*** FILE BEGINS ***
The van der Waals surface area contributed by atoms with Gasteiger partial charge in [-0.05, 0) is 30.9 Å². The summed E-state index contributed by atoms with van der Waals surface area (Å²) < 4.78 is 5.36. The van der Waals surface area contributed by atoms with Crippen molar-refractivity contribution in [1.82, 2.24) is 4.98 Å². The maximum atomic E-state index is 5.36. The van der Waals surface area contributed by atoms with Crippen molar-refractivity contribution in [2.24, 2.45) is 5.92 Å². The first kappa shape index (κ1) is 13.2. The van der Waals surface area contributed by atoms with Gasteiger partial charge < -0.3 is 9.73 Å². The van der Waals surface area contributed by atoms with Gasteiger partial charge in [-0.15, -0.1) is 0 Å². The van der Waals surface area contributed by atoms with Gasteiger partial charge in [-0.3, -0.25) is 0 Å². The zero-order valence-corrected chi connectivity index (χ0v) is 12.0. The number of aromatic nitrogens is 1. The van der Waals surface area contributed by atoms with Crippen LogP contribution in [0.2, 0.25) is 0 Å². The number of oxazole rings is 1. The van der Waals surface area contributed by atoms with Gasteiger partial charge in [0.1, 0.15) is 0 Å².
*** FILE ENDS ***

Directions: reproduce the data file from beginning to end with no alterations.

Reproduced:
The van der Waals surface area contributed by atoms with Gasteiger partial charge in [-0.05, 0) is 30.9 Å². The summed E-state index contributed by atoms with van der Waals surface area (Å²) < 4.78 is 5.36. The van der Waals surface area contributed by atoms with Crippen molar-refractivity contribution in [1.82, 2.24) is 4.98 Å². The maximum atomic E-state index is 5.36. The van der Waals surface area contributed by atoms with Crippen molar-refractivity contribution in [2.24, 2.45) is 5.92 Å². The first kappa shape index (κ1) is 13.2. The van der Waals surface area contributed by atoms with Gasteiger partial charge < -0.3 is 9.73 Å². The van der Waals surface area contributed by atoms with Gasteiger partial charge in [-0.15, -0.1) is 0 Å². The van der Waals surface area contributed by atoms with Gasteiger partial charge in [-0.3, -0.25) is 0 Å². The zero-order valence-corrected chi connectivity index (χ0v) is 12.0. The number of aromatic nitrogens is 1. The van der Waals surface area contributed by atoms with Crippen LogP contribution in [0.2, 0.25) is 0 Å². The number of oxazole rings is 1. The van der Waals surface area contributed by atoms with Gasteiger partial charge in [0.1, 0.15) is 0 Å².